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Sexual Violence And American Indian Genocide

Decent Essays
Andrea Smith’s book Conquest: Sexual Violence and American Indian Genocide read passionately about Native American Indians experiences relative to violence and related topics. Part of Smith’s goal is to aid understanding of Native women’s plight and spotlight how treating their sufferings separately was limiting the pain they lived through to this day. Smith pointed out that though other writers have keen interest in bringing native women’s plight mainstream, these writers fell short of taking an intersectional look at how sexual violence, race, and gender connected equally to the Native women’s history. She believed separating these issues was wrong. Smith cited theorist Kimberlee Crenshaw, (Smith 7) a woman of color, for pointing this issue out.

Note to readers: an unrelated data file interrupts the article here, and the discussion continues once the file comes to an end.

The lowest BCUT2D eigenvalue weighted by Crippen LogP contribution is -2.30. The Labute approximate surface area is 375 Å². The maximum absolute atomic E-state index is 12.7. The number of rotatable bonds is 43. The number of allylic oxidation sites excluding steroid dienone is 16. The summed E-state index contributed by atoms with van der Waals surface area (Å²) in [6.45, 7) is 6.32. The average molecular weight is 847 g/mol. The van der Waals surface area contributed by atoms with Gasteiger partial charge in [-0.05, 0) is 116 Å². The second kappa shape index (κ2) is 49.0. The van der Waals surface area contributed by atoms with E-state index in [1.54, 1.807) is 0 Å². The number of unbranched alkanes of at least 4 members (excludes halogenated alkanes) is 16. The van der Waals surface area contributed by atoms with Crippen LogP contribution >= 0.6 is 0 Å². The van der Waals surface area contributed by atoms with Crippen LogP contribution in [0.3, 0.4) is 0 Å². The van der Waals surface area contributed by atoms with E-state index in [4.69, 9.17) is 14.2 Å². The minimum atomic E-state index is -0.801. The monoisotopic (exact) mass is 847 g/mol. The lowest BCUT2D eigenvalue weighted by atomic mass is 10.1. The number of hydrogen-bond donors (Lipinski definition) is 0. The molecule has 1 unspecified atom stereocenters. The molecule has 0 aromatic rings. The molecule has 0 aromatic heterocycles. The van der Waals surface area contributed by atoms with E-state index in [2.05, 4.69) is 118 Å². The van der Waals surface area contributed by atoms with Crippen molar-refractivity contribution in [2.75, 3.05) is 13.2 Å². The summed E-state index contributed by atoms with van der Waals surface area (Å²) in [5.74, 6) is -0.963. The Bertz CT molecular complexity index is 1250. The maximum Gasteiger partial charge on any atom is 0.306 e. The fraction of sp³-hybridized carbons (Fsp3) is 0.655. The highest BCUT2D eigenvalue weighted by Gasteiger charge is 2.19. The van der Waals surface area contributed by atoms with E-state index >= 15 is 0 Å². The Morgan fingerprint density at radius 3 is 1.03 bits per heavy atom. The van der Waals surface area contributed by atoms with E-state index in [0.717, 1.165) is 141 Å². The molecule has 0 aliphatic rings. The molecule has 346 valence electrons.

Taking from Crenshaw, Smith notes that an intersectional approach supports keeping matters of rape, race, and all types of oppression together instead of only calling for those things when convenient. Regarding those who sought to separate the issues, Smith presents counter opinions on what else Native women need from “outsiders” to aid healing from the atrocities of genocide and colonialism. Intersectional approach regarding violence against Native women relates to marrying all forms of oppression suffered and experienced by native women. Smith believes all else fall short when treated as separate entities.
The Native American people as a whole suffered tremendously during colonialism. When European settler acquisitioned the
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